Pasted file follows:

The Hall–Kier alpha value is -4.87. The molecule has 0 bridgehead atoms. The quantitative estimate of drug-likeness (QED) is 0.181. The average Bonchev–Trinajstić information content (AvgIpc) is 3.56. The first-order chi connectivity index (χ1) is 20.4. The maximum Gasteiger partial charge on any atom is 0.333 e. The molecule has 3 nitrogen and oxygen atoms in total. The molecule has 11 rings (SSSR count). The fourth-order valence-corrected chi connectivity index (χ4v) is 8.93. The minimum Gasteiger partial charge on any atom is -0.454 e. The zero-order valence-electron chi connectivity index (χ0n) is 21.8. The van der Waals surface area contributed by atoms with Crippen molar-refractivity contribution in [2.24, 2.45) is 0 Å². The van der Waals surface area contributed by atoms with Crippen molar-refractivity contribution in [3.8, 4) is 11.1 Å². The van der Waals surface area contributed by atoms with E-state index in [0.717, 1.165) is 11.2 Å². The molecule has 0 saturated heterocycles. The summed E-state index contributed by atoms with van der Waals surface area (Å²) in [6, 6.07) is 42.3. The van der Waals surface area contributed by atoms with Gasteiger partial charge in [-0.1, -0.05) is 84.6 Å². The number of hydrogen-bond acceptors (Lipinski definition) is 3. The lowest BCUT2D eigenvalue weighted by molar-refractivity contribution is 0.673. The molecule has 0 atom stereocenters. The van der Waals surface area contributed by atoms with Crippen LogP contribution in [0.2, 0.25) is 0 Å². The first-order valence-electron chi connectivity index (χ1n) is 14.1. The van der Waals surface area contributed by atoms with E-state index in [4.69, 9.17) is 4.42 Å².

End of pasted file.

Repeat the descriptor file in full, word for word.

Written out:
The Hall–Kier alpha value is -4.87. The molecule has 0 bridgehead atoms. The quantitative estimate of drug-likeness (QED) is 0.181. The average Bonchev–Trinajstić information content (AvgIpc) is 3.56. The first-order chi connectivity index (χ1) is 20.4. The maximum Gasteiger partial charge on any atom is 0.333 e. The molecule has 3 nitrogen and oxygen atoms in total. The molecule has 11 rings (SSSR count). The fourth-order valence-corrected chi connectivity index (χ4v) is 8.93. The minimum Gasteiger partial charge on any atom is -0.454 e. The zero-order valence-electron chi connectivity index (χ0n) is 21.8. The van der Waals surface area contributed by atoms with Crippen molar-refractivity contribution in [2.24, 2.45) is 0 Å². The van der Waals surface area contributed by atoms with Crippen molar-refractivity contribution in [3.8, 4) is 11.1 Å². The van der Waals surface area contributed by atoms with E-state index in [0.717, 1.165) is 11.2 Å². The molecule has 0 saturated heterocycles. The summed E-state index contributed by atoms with van der Waals surface area (Å²) in [6, 6.07) is 42.3. The van der Waals surface area contributed by atoms with Gasteiger partial charge in [-0.1, -0.05) is 84.6 Å². The number of hydrogen-bond acceptors (Lipinski definition) is 3. The lowest BCUT2D eigenvalue weighted by molar-refractivity contribution is 0.673. The molecule has 0 atom stereocenters. The van der Waals surface area contributed by atoms with Crippen LogP contribution in [0.2, 0.25) is 0 Å². The first-order valence-electron chi connectivity index (χ1n) is 14.1. The van der Waals surface area contributed by atoms with E-state index in [4.69, 9.17) is 4.42 Å².